The Cedar Creek Grist Mill

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(This event is not scheduled for 2005, but still is of interest)

Button button, who's got the button?

Well the "Button Lady" of Course!

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Some of these buttons resemble minted coins.
(Clicking will enlarge photo)
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The artistry in these buttons resembles fine jewelry.
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"The Button Lady", Dorothy Krugner of The Button Jar, (360-573-5334) has been collecting buttons for a very long time. It is estimated she now has some 40,000 in her collection! There are many stories that go along with these buttons that add considerable interest to these intrinsic works of art. Many are of the same times of the Cedar Creek Grist Mill's early operation which makes this a part of this interesting event.
In the mid-1800's there was a fad for young girls to try and collect buttons on a string - no two alike and none bought by the girls. When you had 999 buttons, your Prince Charming was to give the 1,000th and you would marry him. In 1886, New York Senator, John H. Tingue (pronounced TingU) was intrigued by a string of buttons he saw and announced to the Connecticut "Seymore Record" he would give a check of Fifty dollars to the first 3 young ladies under age 20 who read the "Record" and collected 1,000 buttons, no two alike. The buttons were to be delivered within 30 days. The news item was picked up by many other papers and within 30 days Mr. Tingue had 90,000 buttons! Not all the papers published all the details of the offer, but Mr. Tingue honored all the newspapers agreements and spent approximately $5,000.00, a very large sum of money in those days. The buttons were given to the State of Connecticut. The glass bottom at the top right side is also called a Tingue in honor of the Senator. (Story from buttons below is to the left)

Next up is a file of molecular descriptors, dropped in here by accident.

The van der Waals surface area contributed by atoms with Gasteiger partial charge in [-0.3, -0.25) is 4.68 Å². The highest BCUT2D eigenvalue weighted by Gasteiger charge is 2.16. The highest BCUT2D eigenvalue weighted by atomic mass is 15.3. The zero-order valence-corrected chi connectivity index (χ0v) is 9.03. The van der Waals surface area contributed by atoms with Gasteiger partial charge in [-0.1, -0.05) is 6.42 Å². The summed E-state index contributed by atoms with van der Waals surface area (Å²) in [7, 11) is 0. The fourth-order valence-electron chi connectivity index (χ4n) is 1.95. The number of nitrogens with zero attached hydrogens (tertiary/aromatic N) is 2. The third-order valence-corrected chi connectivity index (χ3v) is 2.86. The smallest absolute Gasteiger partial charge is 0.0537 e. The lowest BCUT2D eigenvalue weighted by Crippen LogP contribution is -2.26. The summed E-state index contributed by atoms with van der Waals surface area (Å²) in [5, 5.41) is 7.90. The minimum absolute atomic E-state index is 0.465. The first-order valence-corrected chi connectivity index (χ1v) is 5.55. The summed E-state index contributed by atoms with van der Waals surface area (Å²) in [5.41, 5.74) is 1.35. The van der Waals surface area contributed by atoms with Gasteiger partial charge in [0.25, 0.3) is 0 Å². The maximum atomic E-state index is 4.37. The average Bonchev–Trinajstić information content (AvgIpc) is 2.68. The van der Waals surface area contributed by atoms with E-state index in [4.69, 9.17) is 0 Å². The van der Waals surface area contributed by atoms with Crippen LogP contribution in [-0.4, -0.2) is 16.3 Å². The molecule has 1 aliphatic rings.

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A rack of buttons
(Click to enlarge)

I first had the privilege of meeting and talking with Dorothy Krugner in the summer of 2003. Now as in my case a convenience product called Velcro came of age. I had never really paid much more attention to buttons than counting down how many more I have left to do on my shirt. Dorothy quickly enlightened me to some very interesting history that accompanies the many types and various time periods of button making. Perhaps if the buttons on my clothing were as interesting as these, I would have learned more along the way...

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2 racks of buttons
(Click to enlarge)
Join The Cedar Creek Grist Mill to admire the artistry of these beautiful buttons and maybe hear a few more stories at this Cedar Creek Grist Mill Special Event.
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You may click on any any of the images above and below for a more detailed look at these buttons.
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